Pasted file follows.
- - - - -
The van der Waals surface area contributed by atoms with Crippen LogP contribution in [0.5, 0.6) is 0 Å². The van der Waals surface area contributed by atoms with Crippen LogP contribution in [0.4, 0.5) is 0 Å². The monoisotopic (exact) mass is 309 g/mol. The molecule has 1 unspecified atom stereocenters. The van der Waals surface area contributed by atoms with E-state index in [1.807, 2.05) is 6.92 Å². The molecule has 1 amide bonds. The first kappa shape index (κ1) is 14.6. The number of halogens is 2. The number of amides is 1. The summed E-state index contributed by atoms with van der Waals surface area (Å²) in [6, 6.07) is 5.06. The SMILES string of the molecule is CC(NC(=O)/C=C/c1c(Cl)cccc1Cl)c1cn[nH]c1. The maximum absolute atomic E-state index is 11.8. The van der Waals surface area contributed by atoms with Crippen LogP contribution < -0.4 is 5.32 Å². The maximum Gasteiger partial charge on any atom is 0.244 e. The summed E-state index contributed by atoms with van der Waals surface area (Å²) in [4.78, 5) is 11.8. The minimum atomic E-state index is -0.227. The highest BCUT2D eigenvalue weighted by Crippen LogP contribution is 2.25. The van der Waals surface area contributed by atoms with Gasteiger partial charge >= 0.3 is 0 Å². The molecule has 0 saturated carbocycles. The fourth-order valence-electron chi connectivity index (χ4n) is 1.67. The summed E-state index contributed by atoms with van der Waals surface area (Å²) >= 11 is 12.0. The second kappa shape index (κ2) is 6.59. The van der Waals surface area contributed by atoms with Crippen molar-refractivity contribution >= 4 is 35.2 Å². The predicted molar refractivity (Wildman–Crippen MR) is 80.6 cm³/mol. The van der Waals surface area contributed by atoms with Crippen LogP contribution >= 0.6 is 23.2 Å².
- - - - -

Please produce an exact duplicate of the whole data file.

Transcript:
The van der Waals surface area contributed by atoms with Crippen LogP contribution in [0.5, 0.6) is 0 Å². The van der Waals surface area contributed by atoms with Crippen LogP contribution in [0.4, 0.5) is 0 Å². The monoisotopic (exact) mass is 309 g/mol. The molecule has 1 unspecified atom stereocenters. The van der Waals surface area contributed by atoms with E-state index in [1.807, 2.05) is 6.92 Å². The molecule has 1 amide bonds. The first kappa shape index (κ1) is 14.6. The number of halogens is 2. The number of amides is 1. The summed E-state index contributed by atoms with van der Waals surface area (Å²) in [6, 6.07) is 5.06. The SMILES string of the molecule is CC(NC(=O)/C=C/c1c(Cl)cccc1Cl)c1cn[nH]c1. The maximum absolute atomic E-state index is 11.8. The van der Waals surface area contributed by atoms with Crippen LogP contribution < -0.4 is 5.32 Å². The maximum Gasteiger partial charge on any atom is 0.244 e. The summed E-state index contributed by atoms with van der Waals surface area (Å²) in [4.78, 5) is 11.8. The minimum atomic E-state index is -0.227. The highest BCUT2D eigenvalue weighted by Crippen LogP contribution is 2.25. The van der Waals surface area contributed by atoms with Gasteiger partial charge >= 0.3 is 0 Å². The molecule has 0 saturated carbocycles. The fourth-order valence-electron chi connectivity index (χ4n) is 1.67. The summed E-state index contributed by atoms with van der Waals surface area (Å²) >= 11 is 12.0. The second kappa shape index (κ2) is 6.59. The van der Waals surface area contributed by atoms with Crippen molar-refractivity contribution >= 4 is 35.2 Å². The predicted molar refractivity (Wildman–Crippen MR) is 80.6 cm³/mol. The van der Waals surface area contributed by atoms with Crippen LogP contribution >= 0.6 is 23.2 Å².